A column about history, culture, policy, and things in between.
Yesterday I had the pleasure of attending the Twentieth Annual Brookfield Central High School Thanksgiving Dinner for Senior Citizens.
The Student Council gets the credit for underwriting the cost and staffing the event. The planning was handled by Shirley Smanski and Su Edington, with assistance from Principal Don LaBonte, and Associate Principals Natalie Collins and Jim Darin. Students staffed the parking lot to assist residents who needed it, and to ensure they were comfortably and swiftly seated. They also waited in attendance on them, bringing them coffee, water, dessert, or anything else they might have desired. It was clear that both youth and seniors enjoyed each other's company.
This day was special to me for several reasons. It was my first attendance of this fine and noble tradition. Secondly, I had the pleasure of escorting my mother, God-mother, and three of their life-long friends to the event. I was able to meet and visit with several delightful people, and end the afternoon by a surprise visit to my daughter's locker at the end of her school day. Lastly, and most importantly, it was just heart-warming to see so many of our local residents turn out and enjoy each other's company, and be waited upon by the students.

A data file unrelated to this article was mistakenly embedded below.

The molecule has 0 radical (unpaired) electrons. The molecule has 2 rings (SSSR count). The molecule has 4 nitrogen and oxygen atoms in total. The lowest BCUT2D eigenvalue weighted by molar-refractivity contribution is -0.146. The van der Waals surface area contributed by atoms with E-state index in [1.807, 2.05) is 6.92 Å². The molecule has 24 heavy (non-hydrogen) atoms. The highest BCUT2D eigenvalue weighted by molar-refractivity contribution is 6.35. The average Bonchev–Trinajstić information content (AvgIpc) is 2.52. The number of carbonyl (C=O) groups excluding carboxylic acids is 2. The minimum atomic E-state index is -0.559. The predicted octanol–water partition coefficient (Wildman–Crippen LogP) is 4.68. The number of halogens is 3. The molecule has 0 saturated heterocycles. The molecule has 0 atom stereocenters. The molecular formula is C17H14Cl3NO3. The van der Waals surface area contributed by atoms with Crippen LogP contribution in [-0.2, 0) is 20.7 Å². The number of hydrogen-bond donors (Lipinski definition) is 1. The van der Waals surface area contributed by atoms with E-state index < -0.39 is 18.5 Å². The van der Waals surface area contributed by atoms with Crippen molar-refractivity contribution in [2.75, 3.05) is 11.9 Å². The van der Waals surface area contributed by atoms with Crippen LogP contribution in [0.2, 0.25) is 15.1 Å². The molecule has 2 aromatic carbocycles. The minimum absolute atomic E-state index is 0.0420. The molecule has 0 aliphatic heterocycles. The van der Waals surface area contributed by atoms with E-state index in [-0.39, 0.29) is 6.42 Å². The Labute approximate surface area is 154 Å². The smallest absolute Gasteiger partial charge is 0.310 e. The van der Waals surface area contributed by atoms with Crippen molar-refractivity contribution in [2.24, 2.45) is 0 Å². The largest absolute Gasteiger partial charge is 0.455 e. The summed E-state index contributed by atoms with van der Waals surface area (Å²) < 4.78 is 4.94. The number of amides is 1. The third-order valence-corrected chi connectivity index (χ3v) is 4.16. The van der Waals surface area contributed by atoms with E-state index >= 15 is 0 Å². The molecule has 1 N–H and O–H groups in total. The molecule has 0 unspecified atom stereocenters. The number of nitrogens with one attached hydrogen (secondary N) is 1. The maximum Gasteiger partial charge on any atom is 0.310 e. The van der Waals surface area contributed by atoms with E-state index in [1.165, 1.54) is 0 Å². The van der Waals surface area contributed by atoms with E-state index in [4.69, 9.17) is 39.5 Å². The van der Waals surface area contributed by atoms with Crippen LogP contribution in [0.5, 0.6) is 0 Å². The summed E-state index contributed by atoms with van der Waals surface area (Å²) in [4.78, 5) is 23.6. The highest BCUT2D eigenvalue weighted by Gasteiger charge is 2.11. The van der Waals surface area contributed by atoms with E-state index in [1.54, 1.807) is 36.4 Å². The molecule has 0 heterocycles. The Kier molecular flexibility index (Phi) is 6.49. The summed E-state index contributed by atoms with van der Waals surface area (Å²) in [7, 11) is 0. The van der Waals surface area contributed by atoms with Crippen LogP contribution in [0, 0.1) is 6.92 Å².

Over three hundred area residents attended, and while visiting and eating, enjoyed music provided by The Lancer Jazz Ensemble led by Jason Gillette, and the Choir, led by Phil Olson. Superintendent Matt Gibson played a medley of seasonal and patriotic songs on the piano, and was joined in song by the seniors. He also recogonized a World War Two Veteran who was in attendance.
It is a unique event. It is a uniquely AMERICAN event. If you are a senior citizen and have not attended, I urge you to consider doing so next year.
So often we hear about problems or negative issues in our schools, and I don't suggest that yesterday obviates such concerns. But it should be placed alongside of them in recognition that, even in times like these, there are ALWAYS things to be thankful for. And even amidst all of the bad news out there, we still have young people who find joy in offering events like this, and serving those who paved the way for them. That is something to celebrate. More importantly, it is something to nurture and encourage.
I walked home with a lighter step than I have had in some time.
Thanks to everyone involved, and most of all, to our seniors.